Saturday, April 26, 2014
Squaw Valley and the Hot Dog 30th Anniversary Party
Squaw Valley, Lake Tahoe. Hot Dog The Movie is celebrating its 30th year Anniversary
A throwback party you will not want to miss! Hot Dog The Movie is celebrating it's 30th year and Squaw Valley Institute will host a special Director's Q & A with 10 original cast members, film viewing, memorabillia auction, raffle and 80's costume party.
The scenes from Hot Dog, Director Mike Marvin says, are all based on true events. Like the wet T-shirt contest. "I always believed from the very beginning that it would be successful… But I never dreamed that 30 years later we’d be talking about it".
Showcasing great skiing, and great tits, to the masses turned a lot of people onto the lifestyle. Matt Reardon picked up the movie randomly at Blockbuster and watched it at his friend’s cotton farm in a small Louisiana town in hopes that it would be a respite from the brutal heat passing through.
"The film was life-altering to say the least", Reardon wrote in a recent e-mail. "I immediately told my parents, at the age of 13, I was going to be a pro mogul skier like Harkin. It sounded odd to my folks, never having seen snow prior".
By 21, Reardon joined the Bud Pro Mogul Tour and relocated to Squaw Valley. He’s now the executive director of the Squaw Valley Institute, and responsible for organizing Hot Dog’s 30th anniversary party this weekend.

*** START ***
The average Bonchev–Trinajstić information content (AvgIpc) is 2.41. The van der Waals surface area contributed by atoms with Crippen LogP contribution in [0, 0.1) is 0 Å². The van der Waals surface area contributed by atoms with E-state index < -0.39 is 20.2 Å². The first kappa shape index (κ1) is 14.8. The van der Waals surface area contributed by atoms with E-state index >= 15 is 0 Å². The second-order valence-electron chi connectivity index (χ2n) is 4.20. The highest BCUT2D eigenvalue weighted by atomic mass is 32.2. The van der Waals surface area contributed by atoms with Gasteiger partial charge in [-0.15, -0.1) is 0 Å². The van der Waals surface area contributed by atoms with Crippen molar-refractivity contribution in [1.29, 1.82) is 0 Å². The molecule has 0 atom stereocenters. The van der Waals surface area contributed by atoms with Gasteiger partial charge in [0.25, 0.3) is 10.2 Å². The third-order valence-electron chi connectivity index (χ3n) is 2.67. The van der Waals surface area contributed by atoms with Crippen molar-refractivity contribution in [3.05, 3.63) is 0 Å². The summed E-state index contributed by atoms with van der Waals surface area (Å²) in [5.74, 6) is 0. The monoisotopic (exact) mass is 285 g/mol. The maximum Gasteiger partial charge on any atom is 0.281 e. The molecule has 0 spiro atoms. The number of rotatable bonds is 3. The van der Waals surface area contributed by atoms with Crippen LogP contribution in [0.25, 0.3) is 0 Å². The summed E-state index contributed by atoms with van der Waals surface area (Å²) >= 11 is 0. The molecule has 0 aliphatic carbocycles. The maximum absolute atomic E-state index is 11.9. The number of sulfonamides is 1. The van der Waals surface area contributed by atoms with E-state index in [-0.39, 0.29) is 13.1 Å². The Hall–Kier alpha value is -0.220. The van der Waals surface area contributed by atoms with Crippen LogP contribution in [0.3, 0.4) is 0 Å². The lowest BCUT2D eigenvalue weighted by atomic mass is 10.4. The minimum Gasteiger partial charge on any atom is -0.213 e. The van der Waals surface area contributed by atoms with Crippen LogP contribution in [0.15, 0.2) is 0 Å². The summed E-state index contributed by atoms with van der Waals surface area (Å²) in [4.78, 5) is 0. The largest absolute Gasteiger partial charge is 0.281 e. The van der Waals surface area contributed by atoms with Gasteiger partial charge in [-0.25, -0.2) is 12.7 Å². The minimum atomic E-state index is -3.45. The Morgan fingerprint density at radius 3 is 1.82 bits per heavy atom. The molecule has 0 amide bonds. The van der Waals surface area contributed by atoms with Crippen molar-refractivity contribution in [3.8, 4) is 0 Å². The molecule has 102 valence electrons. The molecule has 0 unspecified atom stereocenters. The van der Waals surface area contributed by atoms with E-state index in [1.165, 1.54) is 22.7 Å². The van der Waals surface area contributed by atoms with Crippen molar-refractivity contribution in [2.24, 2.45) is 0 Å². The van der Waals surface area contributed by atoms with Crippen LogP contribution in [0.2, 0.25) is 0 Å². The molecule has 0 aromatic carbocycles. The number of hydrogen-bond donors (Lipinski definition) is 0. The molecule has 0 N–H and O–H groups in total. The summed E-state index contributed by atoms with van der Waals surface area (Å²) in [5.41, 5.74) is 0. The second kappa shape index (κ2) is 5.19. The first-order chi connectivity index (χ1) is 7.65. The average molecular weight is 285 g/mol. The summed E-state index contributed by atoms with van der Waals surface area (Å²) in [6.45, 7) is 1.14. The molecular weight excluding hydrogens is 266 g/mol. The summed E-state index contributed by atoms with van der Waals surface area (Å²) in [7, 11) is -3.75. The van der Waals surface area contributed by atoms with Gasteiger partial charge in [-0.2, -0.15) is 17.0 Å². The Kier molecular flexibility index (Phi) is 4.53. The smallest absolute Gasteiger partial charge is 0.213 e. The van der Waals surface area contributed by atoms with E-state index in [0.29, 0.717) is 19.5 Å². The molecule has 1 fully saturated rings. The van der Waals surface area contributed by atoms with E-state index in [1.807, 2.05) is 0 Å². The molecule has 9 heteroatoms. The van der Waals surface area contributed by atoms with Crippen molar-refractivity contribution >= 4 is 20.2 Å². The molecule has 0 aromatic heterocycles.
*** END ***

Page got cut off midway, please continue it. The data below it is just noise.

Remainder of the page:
Hot Dog…The Movie is a comedy ski film released in January 1984. The film went on to gross over $17 million and became one of the iconic comedies of the 1980s.
The film stars Patrick Houser as Harkin Banks, a young and ambitious freestyle skier from Idaho who is determined to prove himself in a freestyle skiing competition at Squaw Valley. Along the way he teams with a pack of fun-loving incorrigibles who called themselves the "Rat Pack" (whose leader, Dan O'Callahan is played by David Naughton), picks up an Austrian nemesis named Rudi (John Patrick Reger), and enters a love triangle with a pair of blondes, a young woman named Sunny (Tracy N. Smith) and the more mature Sylvia Fonda (played by 1982 Playboy Playmate of the Year Shannon Tweed in just her second major film role). The movie ends with a terrific extended race scene, all of the characters take part in a 'Chinese Downhill' to determine the real champion of the competition.